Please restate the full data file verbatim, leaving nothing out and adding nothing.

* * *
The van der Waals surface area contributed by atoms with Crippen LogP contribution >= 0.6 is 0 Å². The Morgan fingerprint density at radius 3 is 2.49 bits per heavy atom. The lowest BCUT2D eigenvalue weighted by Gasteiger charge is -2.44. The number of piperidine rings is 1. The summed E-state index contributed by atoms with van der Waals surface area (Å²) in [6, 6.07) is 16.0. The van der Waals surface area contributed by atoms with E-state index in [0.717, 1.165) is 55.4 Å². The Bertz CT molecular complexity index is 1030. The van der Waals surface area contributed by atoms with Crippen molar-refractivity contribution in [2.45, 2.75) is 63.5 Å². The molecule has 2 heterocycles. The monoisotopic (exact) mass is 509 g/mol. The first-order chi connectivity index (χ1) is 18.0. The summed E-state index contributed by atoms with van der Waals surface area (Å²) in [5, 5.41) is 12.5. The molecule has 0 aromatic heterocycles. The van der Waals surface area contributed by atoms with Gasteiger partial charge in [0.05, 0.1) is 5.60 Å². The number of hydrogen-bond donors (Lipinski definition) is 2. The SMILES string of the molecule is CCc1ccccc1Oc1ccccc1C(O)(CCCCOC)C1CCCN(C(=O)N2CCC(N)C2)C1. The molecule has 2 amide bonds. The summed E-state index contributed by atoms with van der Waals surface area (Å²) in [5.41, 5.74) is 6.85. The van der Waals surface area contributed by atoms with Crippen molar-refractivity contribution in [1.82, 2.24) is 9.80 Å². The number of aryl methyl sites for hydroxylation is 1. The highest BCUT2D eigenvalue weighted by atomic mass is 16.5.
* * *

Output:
The van der Waals surface area contributed by atoms with Crippen LogP contribution >= 0.6 is 0 Å². The Morgan fingerprint density at radius 3 is 2.49 bits per heavy atom. The lowest BCUT2D eigenvalue weighted by Gasteiger charge is -2.44. The number of piperidine rings is 1. The summed E-state index contributed by atoms with van der Waals surface area (Å²) in [6, 6.07) is 16.0. The van der Waals surface area contributed by atoms with E-state index in [0.717, 1.165) is 55.4 Å². The Bertz CT molecular complexity index is 1030. The van der Waals surface area contributed by atoms with Crippen molar-refractivity contribution in [2.45, 2.75) is 63.5 Å². The molecule has 2 heterocycles. The monoisotopic (exact) mass is 509 g/mol. The first-order chi connectivity index (χ1) is 18.0. The summed E-state index contributed by atoms with van der Waals surface area (Å²) in [5, 5.41) is 12.5. The molecule has 0 aromatic heterocycles. The van der Waals surface area contributed by atoms with Gasteiger partial charge in [0.05, 0.1) is 5.60 Å². The number of hydrogen-bond donors (Lipinski definition) is 2. The SMILES string of the molecule is CCc1ccccc1Oc1ccccc1C(O)(CCCCOC)C1CCCN(C(=O)N2CCC(N)C2)C1. The molecule has 2 amide bonds. The summed E-state index contributed by atoms with van der Waals surface area (Å²) in [5.41, 5.74) is 6.85. The van der Waals surface area contributed by atoms with Crippen molar-refractivity contribution in [1.82, 2.24) is 9.80 Å². The number of aryl methyl sites for hydroxylation is 1. The highest BCUT2D eigenvalue weighted by atomic mass is 16.5.